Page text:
In addition, worldwide the lowest asthma rates are found in developing and ex-Soviet countries with substantial air pollution, while western countries with the world’s cleanest air have the highest asthma rates. And, emergency room visits and hospitalizations for asthma in the U.S. are lowest during July and August, when ozone levels are highest.
Wealth is Health: The True Cost of Government Inefficiency
By contrast, there is a well-established relationship between wealth and health. Lower household incomes associated with increased risk of premature death. By this measure, the health cost of tougher ozone standards is high.
Using U.S. Office of Management and Budget estimates that every $7.5 million to $12 million dollars in regulatory costs imposed on the economy results in a life lost and the EPA’s cost estimate the new ozone regulations could result in 833 to 2,933 premature deaths. By the same token, replacing coal-fired power plants, with wind or solar plants, based purely on costs will result in thousands of premature deaths.
Concerning non-health based economic benefits, I would argue that these are usually overstated by the government as well. There is no question that subsidies produce benefits as well as costs. Unfortunately the benefits are usually concentrated–going to politically favored industries and businesses–while the costs are dispersed among both the industry (in this case the electric power and transportation industries) and the public as a whole.
Certainly subsidies that result in new domestic manufacturing and construction opportunities can create jobs – though many may be temporary jobs for those installing the equipment and those merchants who benefit secondarily from their commerce (restaurants, hotels, etc.). But if, as has proven the case in Europe (where the subsides have resulted in an overall net loss of jobs) and in the United States (where, as the few instances above demonstrate), job production has been underwhelming), then the subsides amount to a net loss to the economy.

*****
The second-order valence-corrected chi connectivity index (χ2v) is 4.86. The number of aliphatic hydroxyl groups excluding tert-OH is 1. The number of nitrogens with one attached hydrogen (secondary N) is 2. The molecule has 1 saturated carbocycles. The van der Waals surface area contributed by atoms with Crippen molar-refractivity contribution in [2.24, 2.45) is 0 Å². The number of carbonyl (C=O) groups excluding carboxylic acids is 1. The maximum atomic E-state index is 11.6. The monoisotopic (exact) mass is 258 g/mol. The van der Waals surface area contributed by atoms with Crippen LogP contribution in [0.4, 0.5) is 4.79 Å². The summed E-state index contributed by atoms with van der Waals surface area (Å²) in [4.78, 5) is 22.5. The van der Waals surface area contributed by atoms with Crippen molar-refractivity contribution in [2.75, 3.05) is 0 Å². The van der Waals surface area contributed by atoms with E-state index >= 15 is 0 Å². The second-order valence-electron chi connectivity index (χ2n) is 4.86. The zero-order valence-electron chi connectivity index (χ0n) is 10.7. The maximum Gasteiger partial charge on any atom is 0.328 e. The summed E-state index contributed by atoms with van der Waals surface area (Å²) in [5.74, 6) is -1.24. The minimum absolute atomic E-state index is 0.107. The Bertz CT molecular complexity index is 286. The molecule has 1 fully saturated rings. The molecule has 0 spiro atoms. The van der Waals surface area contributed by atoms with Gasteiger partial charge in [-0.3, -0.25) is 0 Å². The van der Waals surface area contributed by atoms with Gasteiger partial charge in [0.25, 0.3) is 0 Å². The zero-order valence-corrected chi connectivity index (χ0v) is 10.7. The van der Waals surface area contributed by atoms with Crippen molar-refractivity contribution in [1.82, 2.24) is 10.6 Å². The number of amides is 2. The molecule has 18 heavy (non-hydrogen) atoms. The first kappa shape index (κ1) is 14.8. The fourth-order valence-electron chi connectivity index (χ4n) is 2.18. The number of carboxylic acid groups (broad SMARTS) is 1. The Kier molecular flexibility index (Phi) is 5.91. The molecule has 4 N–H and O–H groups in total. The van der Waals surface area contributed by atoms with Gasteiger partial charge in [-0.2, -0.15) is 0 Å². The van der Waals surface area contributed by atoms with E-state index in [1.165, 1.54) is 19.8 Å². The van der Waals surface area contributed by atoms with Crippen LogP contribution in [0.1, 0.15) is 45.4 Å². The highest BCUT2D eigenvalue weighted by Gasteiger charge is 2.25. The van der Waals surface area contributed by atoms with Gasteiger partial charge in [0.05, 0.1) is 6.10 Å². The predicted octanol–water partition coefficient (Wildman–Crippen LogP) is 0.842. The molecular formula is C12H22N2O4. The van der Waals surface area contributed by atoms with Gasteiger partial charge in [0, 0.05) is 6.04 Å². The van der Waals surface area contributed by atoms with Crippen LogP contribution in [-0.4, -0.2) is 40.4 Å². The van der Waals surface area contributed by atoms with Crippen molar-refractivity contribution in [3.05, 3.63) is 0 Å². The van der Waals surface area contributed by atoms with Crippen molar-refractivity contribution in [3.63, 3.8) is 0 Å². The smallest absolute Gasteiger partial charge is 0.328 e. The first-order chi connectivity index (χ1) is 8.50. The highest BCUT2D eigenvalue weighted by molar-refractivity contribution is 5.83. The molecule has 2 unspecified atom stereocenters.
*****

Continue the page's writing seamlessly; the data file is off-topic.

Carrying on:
This loss only grows when one considers consumers, who will pay higher costs and/or suffer from unreliability of supply from the energy source replacing coal, will bear these costs for years to come — meaning that they collectively will have billions of dollars less each year in discretionary income which would have created jobs in industries chosen by consumers in the market place.
Government Subsidies Reconsidered
This latter point is perhaps the greatest weakness of any benefit/cost analysis of any government subsidies. These subsidies substitute the government’s judgment about what the public should want for the public’s own judgment as express through their choices in the marketplace.
There are huge opportunity costs to such government directed spending. The money spent developing and promoting a green energy industry (especially one that has subpar development results) is
*money not spent innovating, not available to entrepreneurs to discover the next big thing(whether it be energy source or entertainment device),
* jobs not created in other sectors of the economy(and maybe in some industries that haven’t been created yet),
*money not available for better education or health care,or
* money not available to reduce the annual deficit and overall debt.
This, in my opinion, is the real economic loss.
More Bad Bets?
In the face of these multiple “successes,” the Obama administration wants to double down and throw more good money after bad. It’s never worked before, but hey, there’s always a first time, Right?
Election season, and bad ideology, have put the sitting President at odds with reality.
H. Sterling Burnett, senior fellow at the National Center for Policy Analysis, specializes on the intersection between ethics, economics and politics in relation to environmental issues. He blogs at http://environmentblog.ncpa.org/. Alexis Hunter, NCPA Environment and Energy Intern, also assisted with this blog.